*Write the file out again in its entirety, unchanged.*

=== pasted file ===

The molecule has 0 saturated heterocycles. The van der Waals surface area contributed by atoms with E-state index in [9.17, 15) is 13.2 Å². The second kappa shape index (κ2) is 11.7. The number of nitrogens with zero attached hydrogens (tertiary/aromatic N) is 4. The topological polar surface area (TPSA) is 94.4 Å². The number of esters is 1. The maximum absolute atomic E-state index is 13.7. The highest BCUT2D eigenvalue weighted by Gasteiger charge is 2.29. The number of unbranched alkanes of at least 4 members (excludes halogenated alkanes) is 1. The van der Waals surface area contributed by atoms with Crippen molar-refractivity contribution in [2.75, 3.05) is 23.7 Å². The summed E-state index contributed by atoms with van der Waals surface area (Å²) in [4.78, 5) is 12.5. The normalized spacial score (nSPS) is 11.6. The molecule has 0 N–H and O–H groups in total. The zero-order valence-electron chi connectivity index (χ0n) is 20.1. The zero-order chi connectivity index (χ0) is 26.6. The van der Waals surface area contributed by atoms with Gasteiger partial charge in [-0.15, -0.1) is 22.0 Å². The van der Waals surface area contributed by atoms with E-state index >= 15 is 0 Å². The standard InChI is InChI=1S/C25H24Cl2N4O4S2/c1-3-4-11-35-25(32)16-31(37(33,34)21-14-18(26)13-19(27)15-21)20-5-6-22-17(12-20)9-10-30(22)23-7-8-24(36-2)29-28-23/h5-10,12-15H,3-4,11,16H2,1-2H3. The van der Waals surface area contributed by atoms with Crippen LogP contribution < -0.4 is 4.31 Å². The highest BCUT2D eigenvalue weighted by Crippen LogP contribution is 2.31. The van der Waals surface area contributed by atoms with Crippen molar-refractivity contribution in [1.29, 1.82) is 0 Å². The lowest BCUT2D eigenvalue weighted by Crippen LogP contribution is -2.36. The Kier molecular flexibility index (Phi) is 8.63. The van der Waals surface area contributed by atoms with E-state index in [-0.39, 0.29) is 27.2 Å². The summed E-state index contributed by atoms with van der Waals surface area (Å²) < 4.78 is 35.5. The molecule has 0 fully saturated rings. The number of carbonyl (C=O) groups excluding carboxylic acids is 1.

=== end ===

The molecule has 0 saturated heterocycles. The van der Waals surface area contributed by atoms with E-state index in [9.17, 15) is 13.2 Å². The second kappa shape index (κ2) is 11.7. The number of nitrogens with zero attached hydrogens (tertiary/aromatic N) is 4. The topological polar surface area (TPSA) is 94.4 Å². The number of esters is 1. The maximum absolute atomic E-state index is 13.7. The highest BCUT2D eigenvalue weighted by Gasteiger charge is 2.29. The number of unbranched alkanes of at least 4 members (excludes halogenated alkanes) is 1. The van der Waals surface area contributed by atoms with Crippen molar-refractivity contribution in [2.75, 3.05) is 23.7 Å². The summed E-state index contributed by atoms with van der Waals surface area (Å²) in [4.78, 5) is 12.5. The normalized spacial score (nSPS) is 11.6. The molecule has 0 N–H and O–H groups in total. The zero-order valence-electron chi connectivity index (χ0n) is 20.1. The zero-order chi connectivity index (χ0) is 26.6. The van der Waals surface area contributed by atoms with Gasteiger partial charge in [-0.15, -0.1) is 22.0 Å². The van der Waals surface area contributed by atoms with E-state index >= 15 is 0 Å². The standard InChI is InChI=1S/C25H24Cl2N4O4S2/c1-3-4-11-35-25(32)16-31(37(33,34)21-14-18(26)13-19(27)15-21)20-5-6-22-17(12-20)9-10-30(22)23-7-8-24(36-2)29-28-23/h5-10,12-15H,3-4,11,16H2,1-2H3. The van der Waals surface area contributed by atoms with Crippen LogP contribution < -0.4 is 4.31 Å². The highest BCUT2D eigenvalue weighted by Crippen LogP contribution is 2.31. The van der Waals surface area contributed by atoms with Crippen molar-refractivity contribution in [1.29, 1.82) is 0 Å². The lowest BCUT2D eigenvalue weighted by Crippen LogP contribution is -2.36. The Kier molecular flexibility index (Phi) is 8.63. The van der Waals surface area contributed by atoms with E-state index in [-0.39, 0.29) is 27.2 Å². The summed E-state index contributed by atoms with van der Waals surface area (Å²) < 4.78 is 35.5. The molecule has 0 fully saturated rings. The number of carbonyl (C=O) groups excluding carboxylic acids is 1.